CytoStor™ & the transport of precious cells

CytoStor™ & the transport of precious cells

How preservation of urine can impact kidney disease research

Background:

Each day, 20 people in the UK alone, develop chronic kidney disease, while an estimated 3 million people in the UK are thought to suffer from some form of kidney disease. Kidney disease can occur due to 1) genetics, 2) poorly controlled diabetes, 3) heart disease, and 4) obesity. When the kidneys stop working properly, harmful toxins and excess fluid can build up in the body. People suffering from kidney disease also may suffer from high blood pressure, anaemia and bone and muscle weakness.

Primary ciliopathies are a group of rare genetic conditions, which can affect multiple organ systems including the kidneys (Figure 1). Found in almost all human cells, primary cilia are finger-like protrusions, acting like radio antennae receiving information from the surrounding environment. The primary cilia are also responsible for key cellular signalling mechanisms. Defects in these primary cilia are responsible for primary ciliopathies.

Figure 1. Wheel depicting primary ciliopathies which are known to have a renal phenotype. Other hallmark characteristics of each ciliopathy are also shown, to highlight the broad spectrum and organ-system involvement associated with each primary ciliopathy. Figure generated using BioRender.com

How we currently study primary ciliopathies:

To study primary ciliopathies, we use primary ciliated cells. One of the most frequently used cell lines to do this is fibroblasts, often derived from skin biopsies. Researchers often chose to ship established, confluent fibroblasts live, in flasks full to the brim with growth media. Another method of sample shipment commonly used is cryopreservation. However, delays in transport during long-haul shipments pose a major threat to sample integrity. Evaporation of dry ice, and consequently thawing of samples, results in cells sitting in dimethyl sulphate (DMSO), which is toxic at ambient temperatures.

Another rapidly growing method to study renal ciliopathies focuses on the use of urine. Every day, between 2000 and 7000 cells are shed from the kidneys, into the urine. These cells, known as human urine-derived renal epithelial cells (hURECs) can be isolated to study kidney diseases on a patient-specific basis. We use these hURECs to study several disease aspects, including primary cilia phenotype (how the cilia look and behave), investigating potential genetic drivers of specific diseases, and nephrotoxic drug screening (Figure 2). Currently, as researchers, we must collect, transport, and process urine samples within 4-hours, on ice, to ensure that these cells are viable for expansion. This is not an issue for locally based patients, however, for those patients further afield this 4-hour time frame poses a major hurdle. To complicate matters further, as hURECs are a primary cell line, they tend to be more sensitive to traditional cryopreservation shipment methods; in fact, long-distance collaborating researchers often opt to send hURECs live in plates (increasing contamination risks and likelihood of cell death).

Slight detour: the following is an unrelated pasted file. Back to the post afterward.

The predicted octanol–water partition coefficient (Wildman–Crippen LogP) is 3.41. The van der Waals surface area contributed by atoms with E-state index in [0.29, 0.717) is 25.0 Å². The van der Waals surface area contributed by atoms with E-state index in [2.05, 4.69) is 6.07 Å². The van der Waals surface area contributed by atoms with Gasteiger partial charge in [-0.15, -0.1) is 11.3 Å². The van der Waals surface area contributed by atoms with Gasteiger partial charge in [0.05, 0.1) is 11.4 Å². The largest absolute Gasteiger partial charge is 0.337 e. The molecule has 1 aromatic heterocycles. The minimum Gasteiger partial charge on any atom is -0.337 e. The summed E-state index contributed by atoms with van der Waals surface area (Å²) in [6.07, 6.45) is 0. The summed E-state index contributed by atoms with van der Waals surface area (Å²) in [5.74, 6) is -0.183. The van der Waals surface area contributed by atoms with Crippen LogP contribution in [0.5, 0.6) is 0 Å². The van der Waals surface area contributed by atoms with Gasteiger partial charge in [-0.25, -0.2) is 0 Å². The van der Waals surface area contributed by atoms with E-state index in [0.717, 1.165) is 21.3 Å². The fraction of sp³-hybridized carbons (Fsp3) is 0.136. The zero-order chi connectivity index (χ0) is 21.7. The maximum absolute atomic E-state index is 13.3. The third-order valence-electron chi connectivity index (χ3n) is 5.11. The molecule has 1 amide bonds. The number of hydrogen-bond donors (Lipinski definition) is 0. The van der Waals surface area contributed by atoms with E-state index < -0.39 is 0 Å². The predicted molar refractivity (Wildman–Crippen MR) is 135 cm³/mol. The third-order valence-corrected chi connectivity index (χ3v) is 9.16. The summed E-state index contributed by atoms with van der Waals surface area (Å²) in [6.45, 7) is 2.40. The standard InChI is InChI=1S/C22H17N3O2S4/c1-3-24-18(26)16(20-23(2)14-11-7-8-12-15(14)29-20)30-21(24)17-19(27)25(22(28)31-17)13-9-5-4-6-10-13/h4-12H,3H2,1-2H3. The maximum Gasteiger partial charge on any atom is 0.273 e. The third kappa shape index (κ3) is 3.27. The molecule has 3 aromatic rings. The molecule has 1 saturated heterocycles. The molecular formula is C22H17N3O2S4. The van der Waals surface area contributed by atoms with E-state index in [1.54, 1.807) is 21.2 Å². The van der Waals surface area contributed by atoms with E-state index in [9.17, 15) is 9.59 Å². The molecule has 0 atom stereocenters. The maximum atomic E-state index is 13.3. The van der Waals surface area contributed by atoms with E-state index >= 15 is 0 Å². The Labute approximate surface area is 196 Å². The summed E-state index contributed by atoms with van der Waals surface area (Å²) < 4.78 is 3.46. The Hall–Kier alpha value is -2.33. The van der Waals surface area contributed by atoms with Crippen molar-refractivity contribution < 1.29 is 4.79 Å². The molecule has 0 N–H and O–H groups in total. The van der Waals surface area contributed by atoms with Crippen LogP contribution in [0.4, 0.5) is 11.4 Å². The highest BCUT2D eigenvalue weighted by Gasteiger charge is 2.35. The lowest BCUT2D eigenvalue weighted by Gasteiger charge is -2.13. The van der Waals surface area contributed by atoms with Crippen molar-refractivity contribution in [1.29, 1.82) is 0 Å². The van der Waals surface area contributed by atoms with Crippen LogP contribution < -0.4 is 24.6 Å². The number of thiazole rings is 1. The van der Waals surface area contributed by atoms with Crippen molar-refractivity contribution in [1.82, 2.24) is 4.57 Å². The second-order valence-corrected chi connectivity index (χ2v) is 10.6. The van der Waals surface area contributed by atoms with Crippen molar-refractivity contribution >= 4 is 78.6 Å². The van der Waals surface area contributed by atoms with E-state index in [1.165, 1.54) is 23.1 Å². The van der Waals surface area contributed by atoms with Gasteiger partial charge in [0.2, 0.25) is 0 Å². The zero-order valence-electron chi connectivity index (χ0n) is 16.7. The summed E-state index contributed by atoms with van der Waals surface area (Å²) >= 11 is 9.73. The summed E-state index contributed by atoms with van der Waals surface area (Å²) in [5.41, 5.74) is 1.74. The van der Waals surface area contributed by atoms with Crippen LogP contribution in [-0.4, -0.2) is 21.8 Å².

Figure 2. Overview of how human urine-derived renal epithelial cells (hURECs) are currently isolated from whole urine samples, and how these cells are utilised in kidney and ciliopathy-focused research. Figure generated using Biorender.com.

How Atelerix technology can help:

Atelerix offers a solution to this sample shipment problem. Their novel technology specialises in the preservation of biological material at room temperature, removing the need for cell exposure to harmful cryopreservation reagents (like DMSO), eliminating the need for dry ice, and removing the risk of sending live cells. It is hoped that the specialist hydrogel preservation technology developed by Atelerix could be implemented at one of three key time points in the processing of urine samples (Figure 3).

Figure 3. Overview of the urine processing sample, with areas where Atelerix products could be implemented to help overcome issues associated with long-distance samples shipping shown in purple boxes. Areas: 1) after spinning down urine samples, Atelerix products (BeadReady or CytoStor) could be utilised to preserve the whole urinary pellet (which contains hURECs). 2) After urine spinning, and resuspension of the whole urinary pellet, cell suspension could be plated, and the Atelerix WellReady kit used to preserve samples prior to shipment. 3) Following complete urine processing, established hURECs could be shipped using any of Atelerix’s Kits (BeadReady, CytoStor or WellReady). Figure generated using BioRender.com.

Next Steps:

Over a three-month period, the following two aims will be explored to try and establish the impact of Atelerix technologies on renal and primary ciliopathy research.

  1. Explore the possibilities of using Atelerix technologies to preserve cells during the early stages of hUREC isolation
  2. Increase the viability of preserved established ciliated cell lines (including primary hURECs and fibroblasts) following preservation at room temperature to mimic shipment periods

 

Becky Dewhurst

MRC DiMeN DTP iCASE PhD Student

Newcastle University

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